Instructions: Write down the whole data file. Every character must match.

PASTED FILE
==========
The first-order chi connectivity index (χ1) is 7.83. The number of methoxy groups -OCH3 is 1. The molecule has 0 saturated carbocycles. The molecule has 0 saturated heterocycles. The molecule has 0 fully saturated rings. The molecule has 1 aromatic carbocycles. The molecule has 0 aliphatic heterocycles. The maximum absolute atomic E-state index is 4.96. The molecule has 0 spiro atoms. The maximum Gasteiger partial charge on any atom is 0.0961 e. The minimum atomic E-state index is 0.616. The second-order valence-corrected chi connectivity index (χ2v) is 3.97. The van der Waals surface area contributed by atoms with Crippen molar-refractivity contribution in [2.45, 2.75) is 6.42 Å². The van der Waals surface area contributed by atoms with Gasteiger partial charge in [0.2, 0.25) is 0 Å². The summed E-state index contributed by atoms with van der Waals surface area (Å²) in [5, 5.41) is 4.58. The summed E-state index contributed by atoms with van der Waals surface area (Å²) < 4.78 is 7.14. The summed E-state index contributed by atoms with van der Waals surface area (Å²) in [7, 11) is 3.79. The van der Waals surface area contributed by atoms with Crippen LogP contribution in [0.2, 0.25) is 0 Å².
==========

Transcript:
The first-order chi connectivity index (χ1) is 7.83. The number of methoxy groups -OCH3 is 1. The molecule has 0 saturated carbocycles. The molecule has 0 saturated heterocycles. The molecule has 0 fully saturated rings. The molecule has 1 aromatic carbocycles. The molecule has 0 aliphatic heterocycles. The maximum absolute atomic E-state index is 4.96. The molecule has 0 spiro atoms. The maximum Gasteiger partial charge on any atom is 0.0961 e. The minimum atomic E-state index is 0.616. The second-order valence-corrected chi connectivity index (χ2v) is 3.97. The van der Waals surface area contributed by atoms with Crippen molar-refractivity contribution in [2.45, 2.75) is 6.42 Å². The van der Waals surface area contributed by atoms with Gasteiger partial charge in [0.2, 0.25) is 0 Å². The summed E-state index contributed by atoms with van der Waals surface area (Å²) in [5, 5.41) is 4.58. The summed E-state index contributed by atoms with van der Waals surface area (Å²) < 4.78 is 7.14. The summed E-state index contributed by atoms with van der Waals surface area (Å²) in [7, 11) is 3.79. The van der Waals surface area contributed by atoms with Crippen LogP contribution in [0.2, 0.25) is 0 Å².